I had just turned 11 before this visit in the late 1950s. It was getting late in the day and we hadn’t been to the corn field yet. I wanted badly to stand next to those tall stalks and walk around a bit. The adults were sitting in chairs near the garden and I stood in front of my father and asked, “Can I go for a walk in the corn field?” He ignored me and kept conversing with Uncle Bob. So I stood in front of my mother and asked the same question. She wouldn’t answer me. These were the days of children being seen and not heard.

 

I decided it was getting late and we would be leaving soon. So I made the decision to go see the cornfield by myself. I walked past the silo and came to the gate in the fence. I unlatched it and walked through onto a dirt ground. The cornfield was in sight. I took 4 steps toward it and then my feet wouldn’t move anymore. I didn’t understand what was happening. I tried to turn around toward the gate but my feet and legs wouldn’t follow my upper body. I felt desperate and tried to reach the fence for something to hang onto but it was out of reach. I was sinking fast in the mud.

 

I wondered how I could remedy this. Could I scream? My 11 year old logic told me that my parents didn’t hear me when I was standing right in front of them, so most likely they would not hear me now. The mud was up to the bottom of my chest and I reasoned that soon I may need to hold my breath. I knew I could hold it for a long time because I practiced at the pool in town. I wondered how much further I would sink.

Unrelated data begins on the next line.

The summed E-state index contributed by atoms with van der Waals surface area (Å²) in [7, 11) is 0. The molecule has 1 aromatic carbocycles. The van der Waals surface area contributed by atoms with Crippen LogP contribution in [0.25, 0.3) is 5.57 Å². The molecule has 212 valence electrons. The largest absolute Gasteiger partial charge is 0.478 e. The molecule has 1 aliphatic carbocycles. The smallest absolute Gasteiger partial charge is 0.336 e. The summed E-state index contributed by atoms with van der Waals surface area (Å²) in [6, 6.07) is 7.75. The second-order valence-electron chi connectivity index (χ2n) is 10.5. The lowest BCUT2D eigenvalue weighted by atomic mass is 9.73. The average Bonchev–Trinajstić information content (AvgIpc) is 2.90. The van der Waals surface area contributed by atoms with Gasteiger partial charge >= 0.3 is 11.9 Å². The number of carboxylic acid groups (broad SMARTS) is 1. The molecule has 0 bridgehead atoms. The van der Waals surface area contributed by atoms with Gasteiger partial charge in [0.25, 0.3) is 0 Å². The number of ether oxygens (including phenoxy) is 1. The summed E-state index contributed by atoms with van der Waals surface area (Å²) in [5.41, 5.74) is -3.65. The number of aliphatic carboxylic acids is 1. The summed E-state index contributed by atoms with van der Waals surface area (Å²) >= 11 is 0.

The mud was up to my neck when suddenly I saw my cousin running toward me. A look of shock was on her face as she spun back around leaving a trail of dust at her feet as she ran with all her might to get help. Soon the only way to survive was to tilt my head back as far as I could and stare at the sky. I looked down my nose and saw my Aunt Margie running full blast toward me. Then I felt her hands reach in and grab my arms and pull my muddy body out of that sink hole.

 

My Aunt hosed me off in the cow barn and explained that it had rained for 3 days and caused a sinkhole right where I stepped. When I asked if I would have drowned in that mud, she said, “Yes.” Sadly we never visited the farm again. It’s no wonder I had nightmares and panic attacks.

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James

Hi, this is James Clattenberg. This story is about a small plane crash in the Turks and Caicos Islands back in 1992. I went to the island with my friend Dave and we first went to Provo and were there for a few days. This big storm came in. We had already planned to go to Salt Caye for the middle of the trip and there was a pilot who was going to take us to this little island where there were less than 100 residents.